More reports on: World economy

India right in opting out of China's OBOR project: Sri Lankan minister

news
17 May 2017

Sri Lanka, which attended the just-concluded Belt and Road Forum in Beijing, seems to have veered round to India's views on the grand project, as the thrust of the initiative is on the China Pakistan Economic Corridor that passes through Occupied Kashmir - an affront on India's sovereignty,

While Sri Lanka is very much a part of the ancient Silk Road, the country has concerns about its new avatar the Belt and Road Initiative and says India's concerns on "sovereignty and territorial integrity" over the OBOR project are real and that it is difficult for New Delhi to accept the $50-billion China-Pakistan Economic Corridor (CPEC) as it goes through the "heart of Indian interests".

But for this, India, which skipped the high-profile meeting, would have joined "very happily" in the One Belt and One Road (OBOR) initiative of China, said Sarath Amanugama, Sri Lanka's minister on special assignment.

"Unfortunately, the issue is going through the heart of Indian interests. If it was some uncontested region, India would have negotiated its way out. Here, especially the Kashmir issue getting dragged into it, makes it difficult for India to be flexible," Amanugama, who accompanied Lankan Prime Minister Wickramasinghe to the two-day forum, said.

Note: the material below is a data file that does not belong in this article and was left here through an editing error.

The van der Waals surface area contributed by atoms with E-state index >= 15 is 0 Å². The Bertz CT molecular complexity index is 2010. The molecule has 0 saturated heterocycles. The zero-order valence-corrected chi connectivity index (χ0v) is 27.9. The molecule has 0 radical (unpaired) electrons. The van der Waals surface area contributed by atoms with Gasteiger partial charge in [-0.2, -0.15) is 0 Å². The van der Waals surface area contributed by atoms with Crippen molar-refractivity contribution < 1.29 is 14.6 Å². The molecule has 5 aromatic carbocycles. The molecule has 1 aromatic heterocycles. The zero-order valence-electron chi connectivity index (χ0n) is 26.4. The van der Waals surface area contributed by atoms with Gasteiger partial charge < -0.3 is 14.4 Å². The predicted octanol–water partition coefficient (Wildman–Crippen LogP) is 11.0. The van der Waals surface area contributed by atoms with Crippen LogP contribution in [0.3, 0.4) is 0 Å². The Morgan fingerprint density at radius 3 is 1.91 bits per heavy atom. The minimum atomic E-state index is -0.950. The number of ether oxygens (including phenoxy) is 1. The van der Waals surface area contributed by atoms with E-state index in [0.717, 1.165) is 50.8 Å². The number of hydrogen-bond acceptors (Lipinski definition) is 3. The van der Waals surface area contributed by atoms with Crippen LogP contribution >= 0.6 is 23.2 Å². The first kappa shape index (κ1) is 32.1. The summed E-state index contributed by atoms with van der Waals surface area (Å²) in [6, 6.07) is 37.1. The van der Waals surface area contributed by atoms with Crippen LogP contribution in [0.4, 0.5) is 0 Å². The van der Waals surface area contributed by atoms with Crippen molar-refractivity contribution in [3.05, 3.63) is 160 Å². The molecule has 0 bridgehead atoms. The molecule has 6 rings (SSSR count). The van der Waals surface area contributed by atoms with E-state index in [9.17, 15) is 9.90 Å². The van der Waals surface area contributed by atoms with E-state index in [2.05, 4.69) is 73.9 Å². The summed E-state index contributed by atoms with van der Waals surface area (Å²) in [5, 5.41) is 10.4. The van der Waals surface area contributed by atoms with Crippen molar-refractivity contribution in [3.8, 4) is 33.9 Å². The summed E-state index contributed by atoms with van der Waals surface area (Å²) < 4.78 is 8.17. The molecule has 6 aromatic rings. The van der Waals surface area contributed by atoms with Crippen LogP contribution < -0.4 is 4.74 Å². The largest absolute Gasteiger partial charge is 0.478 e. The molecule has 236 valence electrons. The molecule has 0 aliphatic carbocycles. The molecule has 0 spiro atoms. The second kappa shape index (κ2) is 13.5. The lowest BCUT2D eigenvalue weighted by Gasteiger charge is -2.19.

He said India, China and Sri Lanka were very much part of the ancient Silk Road route as the Chinese Buddhist scholars like Faxian visited both India and Sri Lanka leading to big discoveries of Buddhist relics in the island nation.

"(Chinese) President Xi Jinping has emphasised connectivity. These countries were connected many centuries ago. This will link up these countries on certain rational basis. Once the regional problems are resolved, then India has to play big role in the initiative," he said, adding, "India anyway has to play big role because you cannot think of a belt and road without going over and close to India."

While the two-day conference in Beijing brought together leaders from 29 countries, India opted out of the meeting due to its sovereignty concerns over the $50-billion CPEC, which goes through Pakistan-occupied Kashmir.

Besides Sri Lanka and Pakistan, the conference was also attended by India's other neighbours, excluding Bhutan.

Russian President Vladimir Putin, Turkish President Recep Tayyip Erdogan, representative of the US government and several other leaders, besides heads of UN, World Bank and IMF, attended the OBOR summit.

While the Sri Lankan leader reportedly took part in the discussions in the roundtable meeting yesterday, Amunagama sought to reassure India saying that Sri Lanka will not permit any foreign military operations in its port by any country, including China.

Confirming reports that recent Chinese requests for docking of its submarines was declined, he said, "we denied them permission."

"Lanka's position is that our harbours and ports are for commercial operations. All other countries have no strategic interests. We are equidistant from everyone," he said.

The docking of a Chinese submarine in Colombo harbour in 2014, when Mahinda Rajapaksa was the president, had invited India'scriticism.

"China, India, US and all other countries, they cannot come into our territorial waters without the consent of the Sri Lankan government," Amanugama said.

He said the Hambantota harbour, which Sri Lanka plans to hand over to China under debt equity scheme, will also function under Sri Lankan Port Authority (SLPA).





 search domain-b
  go